If your kids are game for some serious chores, search out all-purpose cleaning products that are still kid-safe.


Introduction to Finding One Product for Every Surface

Look at most of the bottles under your kitchen sink and you'll find their labels have at least one thing in common, usually in bold print: "Keep Away From Children." Or maybe "Out of Reach." Diction aside, the message is pretty clear: Your kids shouldn't be touching these things.

But what if your child (lucky you) wants to help you clean the house? Is that simply not in cards?

In fact, your child can handle many cleaning products, but they may not be the ones under your sink right now. Here, a rundown of some kid-safer cleaning substances your child can use to wipe down a surface or two.

If he's this gung ho over vacuuming, imagine the possibilities with a kid-safe window cleaner!


Are Most Cleaning Products Safe for Kids to Handle?

If you've ever cleaned a stall shower, you know that most commercial cleaners are not particularly pleasant to inhale. And if you don't much enjoy breathing, touching, smelling or being anywhere near it, it's probably not safe for your child.

Household cleaners in general can be pretty harsh. It could be the ammonia, chlorine, ethylene glycol, bleach, butyl cellusolve or ortho phenylphenol, depending on what you're washing. So if your little one is dying to help, try one of these alternatives:

  • Baking soda -- Deodorizing, scratch-free scouring (bathtub, bathroom tile); make paste with water
  • Olive oil -- Wood polish
  • Microfiber cloth -- Glass, dusting
  • Vinegar or lemon juice -- Cuts through grime, disinfects (great for kitchen and bathroom); dilute with water
  • Toothpaste -- Polishes metal fixtures

Each of these natural, nontoxic and cheap cleaners is great on its own and safe for the kiddies (always, of course, with instruction). They can also be safe, excellent all-purpose cleaners you and your helper can use all over the house.

Especially if you know how to combine them...

Mix up your own safe cleaning products with pantry staples.

Photo courtesy of USA.gov

Multipurpose, Multi-surface: Which are the Safest?

Vinegar, baking soda and -- guess what -- soap (yes, soap!) are some of the greatest, time-tested, all-purpose cleaners. They're also safe for kids to handle as long as they're used properly -- meaning they don't get dumped in eyes or mouths, for a start.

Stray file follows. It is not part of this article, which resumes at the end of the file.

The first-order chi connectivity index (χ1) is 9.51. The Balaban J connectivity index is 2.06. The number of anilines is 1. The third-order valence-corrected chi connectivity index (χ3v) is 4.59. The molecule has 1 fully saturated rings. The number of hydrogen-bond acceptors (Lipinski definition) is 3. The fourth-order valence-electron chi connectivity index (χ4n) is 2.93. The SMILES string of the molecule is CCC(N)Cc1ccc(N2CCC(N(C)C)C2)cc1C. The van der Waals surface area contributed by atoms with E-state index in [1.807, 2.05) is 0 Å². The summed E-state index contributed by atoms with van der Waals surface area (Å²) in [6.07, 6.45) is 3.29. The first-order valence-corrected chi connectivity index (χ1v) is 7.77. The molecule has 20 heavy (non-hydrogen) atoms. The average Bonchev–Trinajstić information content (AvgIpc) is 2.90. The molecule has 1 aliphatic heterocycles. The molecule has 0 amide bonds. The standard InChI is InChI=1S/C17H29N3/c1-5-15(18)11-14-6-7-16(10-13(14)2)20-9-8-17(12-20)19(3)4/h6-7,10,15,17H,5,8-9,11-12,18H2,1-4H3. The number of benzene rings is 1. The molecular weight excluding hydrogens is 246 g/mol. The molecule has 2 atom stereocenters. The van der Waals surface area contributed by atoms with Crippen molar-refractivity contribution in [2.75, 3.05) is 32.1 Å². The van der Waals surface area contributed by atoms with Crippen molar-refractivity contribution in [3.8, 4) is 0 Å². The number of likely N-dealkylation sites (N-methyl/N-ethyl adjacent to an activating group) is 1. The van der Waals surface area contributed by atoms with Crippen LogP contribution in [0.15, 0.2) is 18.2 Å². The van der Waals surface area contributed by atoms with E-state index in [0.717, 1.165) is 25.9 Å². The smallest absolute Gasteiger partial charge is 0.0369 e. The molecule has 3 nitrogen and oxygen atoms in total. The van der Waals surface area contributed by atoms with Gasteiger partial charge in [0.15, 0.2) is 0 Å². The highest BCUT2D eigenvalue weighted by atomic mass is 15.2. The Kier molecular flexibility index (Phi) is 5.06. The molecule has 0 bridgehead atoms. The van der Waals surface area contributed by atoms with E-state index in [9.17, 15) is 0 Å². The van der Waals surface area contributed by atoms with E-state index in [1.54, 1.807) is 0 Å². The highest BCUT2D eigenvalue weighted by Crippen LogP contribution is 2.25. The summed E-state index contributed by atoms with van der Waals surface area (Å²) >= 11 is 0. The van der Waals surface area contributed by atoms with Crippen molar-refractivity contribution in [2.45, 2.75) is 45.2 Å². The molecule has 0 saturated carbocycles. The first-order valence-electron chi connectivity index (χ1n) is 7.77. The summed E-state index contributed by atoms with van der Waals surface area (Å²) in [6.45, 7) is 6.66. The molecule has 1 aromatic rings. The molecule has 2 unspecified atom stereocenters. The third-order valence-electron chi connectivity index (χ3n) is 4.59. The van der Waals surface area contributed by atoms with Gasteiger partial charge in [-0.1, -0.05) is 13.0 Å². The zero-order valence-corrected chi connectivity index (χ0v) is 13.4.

Used in combination, these substances can be even more impressive -- and still nontoxic. Try out one of these all-purpose-cleaner recipes the next time you and your little one have a cleaning day:

  • Combine 1/4 cup baking soda, 1/2 cup vinegar, 1/2 gallon water
  • Combine 1/2 teaspoon baking soda, 1/2 teaspoon soap flakes, 2 cups hot water
  • Combine 1/2 cup water, 1/2 cup vinegar, 1/4 cup lemon juice
  • Combine salt, water and a splash of vinegar (to desired consistency)

While these are all great cleaning solutions that have stood the test of time, there is at least one modern addition that it's tough to do without and is perhaps the most kid-friendly all-purpose cleaner yet: the aforementioned microfiber cloth. It picks up practically everything, won't scratch a thing, and is especially effective on glass. Hand one to your little helper, sit him in front of a mirror, and watch it shine -- streak free.

For more information on kid-safe cleaners, check out the links on the next page.

Lots More Information

Related ArticlesSources
  • Bartos, Lorene. "Are Cleaning Products Safe?" University of Nebraska Cooperative Extension. (Dec. 24, 2010)http://lancaster.unl.edu/home/Articles/2002/CleaningProducts.htm
  • Eartheasy. "Non-toxic Home Cleaning. (Dec. 24, 2010)http://eartheasy.com/live_nontoxic_solutions.htm
  • Environmental Health Association of Nova Scotia. Guide to Less Toxic Products. (Dec. 24, 2010)http://lesstoxicguide.ca/index.asp?fetch=household
  • Environmental Working Group. "Safe Cleaning Tips for Your Home." (Dec. 24, 2010)http://www.ewg.org/schoolcleaningsupplies/safecleaningtips
  • Hollender, Jeffrey, Geoff Davis and Reed Boyle. "Recipe for Safety." iVillage. March 8, 2007. (December 24, 2010)
  • Mrs. Clean USA: Cleaning Products (Dec. 24, 2010)http://www.mrscleanusa.com/en/cleaning-tips/cleaning-products/tips-all-purpose-cleaner.html